How did you get to 'Hexameron' from your earlier
Really the progression is from 'Inhaling Green', in particular
the title track. The other tunes - well, there are some musical themes that
stretch between them, but 'Inhaling Green' can be seen as three separate pieces
of music that are interconnected and related to each other because there's an
So would you say 'Hexameron' is a concept
Absolutely, yes. It is a concept album, and I like to think of
it as a prequel, in some ways, to 'Inhaling Green'.
Why a concept album?
Green', I found myself using very different thought processes to those that
I'd used previously writing, you know, individual, stand-alone pieces of music.
Having a narrative idea in your mind, it's a bit like television or film, where,
if you're writing to a particular scene, the way it's edited suggests a rythym
to you, and the mood suggests a melody and tonal colours. You write music in
a very different way, when you've got that kind of filmic idea in your mind.
Previously, I'd sit down at a keyboard and just play around and improvise until
ideas came up that I liked, which I'd then make a note of and come back to later,
work on them and turn them into a larger piece. But it's a much more linear
process when you're doing it from a concept point of view. You don't put ideas
aside in quite the same way and come back to them. You tend to flesh them out
at the time. And they lead to other ideas, and ultimately you land up writing
something that you simply wouldn't have done without a concept in mind. That's
what happened with 'Inhaling Green', and I found I really, really liked doing
it that way. Not only did the ideas come more easily, but I found it was suddenly
possible to do what I'd previously found very, very difficult, which was to
write longer pieces. Suddenly it was a question of having to edit them down
rather than flesh them out! So after that experience, I thought I would
like to do a whole album as a concept.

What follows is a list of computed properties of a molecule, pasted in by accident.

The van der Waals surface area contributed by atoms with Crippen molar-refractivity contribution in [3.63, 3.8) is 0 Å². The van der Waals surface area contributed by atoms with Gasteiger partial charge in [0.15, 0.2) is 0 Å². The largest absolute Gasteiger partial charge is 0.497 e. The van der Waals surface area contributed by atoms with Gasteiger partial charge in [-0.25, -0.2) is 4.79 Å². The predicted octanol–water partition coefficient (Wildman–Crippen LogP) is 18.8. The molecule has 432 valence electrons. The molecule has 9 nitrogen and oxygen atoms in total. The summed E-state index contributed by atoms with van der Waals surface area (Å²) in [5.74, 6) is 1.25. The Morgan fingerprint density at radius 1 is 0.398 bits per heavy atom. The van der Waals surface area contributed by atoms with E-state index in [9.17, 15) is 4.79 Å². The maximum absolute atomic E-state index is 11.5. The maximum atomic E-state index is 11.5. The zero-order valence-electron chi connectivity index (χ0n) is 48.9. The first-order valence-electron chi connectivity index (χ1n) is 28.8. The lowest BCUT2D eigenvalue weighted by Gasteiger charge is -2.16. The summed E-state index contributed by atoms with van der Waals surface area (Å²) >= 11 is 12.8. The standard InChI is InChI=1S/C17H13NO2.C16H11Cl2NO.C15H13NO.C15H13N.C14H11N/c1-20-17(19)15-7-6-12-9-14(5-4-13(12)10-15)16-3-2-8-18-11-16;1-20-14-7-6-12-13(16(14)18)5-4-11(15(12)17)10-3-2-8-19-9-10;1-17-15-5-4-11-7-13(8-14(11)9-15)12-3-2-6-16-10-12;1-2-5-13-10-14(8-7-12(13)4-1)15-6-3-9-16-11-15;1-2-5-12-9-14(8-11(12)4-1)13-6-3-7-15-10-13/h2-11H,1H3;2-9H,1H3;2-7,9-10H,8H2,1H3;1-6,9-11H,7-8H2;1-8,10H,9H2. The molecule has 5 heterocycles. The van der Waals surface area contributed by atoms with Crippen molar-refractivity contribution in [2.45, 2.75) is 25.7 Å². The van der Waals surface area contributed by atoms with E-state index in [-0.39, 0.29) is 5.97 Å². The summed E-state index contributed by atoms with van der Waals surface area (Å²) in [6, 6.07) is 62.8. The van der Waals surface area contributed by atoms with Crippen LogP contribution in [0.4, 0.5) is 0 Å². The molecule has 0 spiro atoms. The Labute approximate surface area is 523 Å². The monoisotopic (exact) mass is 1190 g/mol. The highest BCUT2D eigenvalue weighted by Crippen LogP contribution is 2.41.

You mentioned film - your work has been described
as "movies for the ears". Is this something you consciously strive
Yes, it is. Much of my favourite music these days tends to be movie
sound tracks. I've always loved composers like John Williams, Jerry Goldsmith
and Hans Zimmer. They do very, very big broad cinematic scores
and, while I can only dream to equal what they do, I can at least attempt to
get that idea across in a prog rock context, or a progressive context - that
is, according to my own definition of the term ‘progressive’.
So how do you see 'Hexameron' fitting into
that progressive context?
Well, I think it comes down to musical categories.
Everything gets divided into categories, and those categories get subdivided
into yet more categories. In the 70s prog rock was, pretty much, a category
in itself. Nobody bothered trying to label Yes, Genesis,
ELP or Gentle Giant as different genres. They were just prog rock. Nowadays, it gets subdivided into
synth, electronic, electronica, symphonic metal, heavy metal, prog, goth groove,
neo - handbag, garage, thrash...!! I don't know where other people think my music
fits into this, but I would generally call it a sort of hybrid of prog rock
and what used to be called symphonic rock. It's a very difficult question to
answer - to find the right words to describe it. Without wanting to be so bold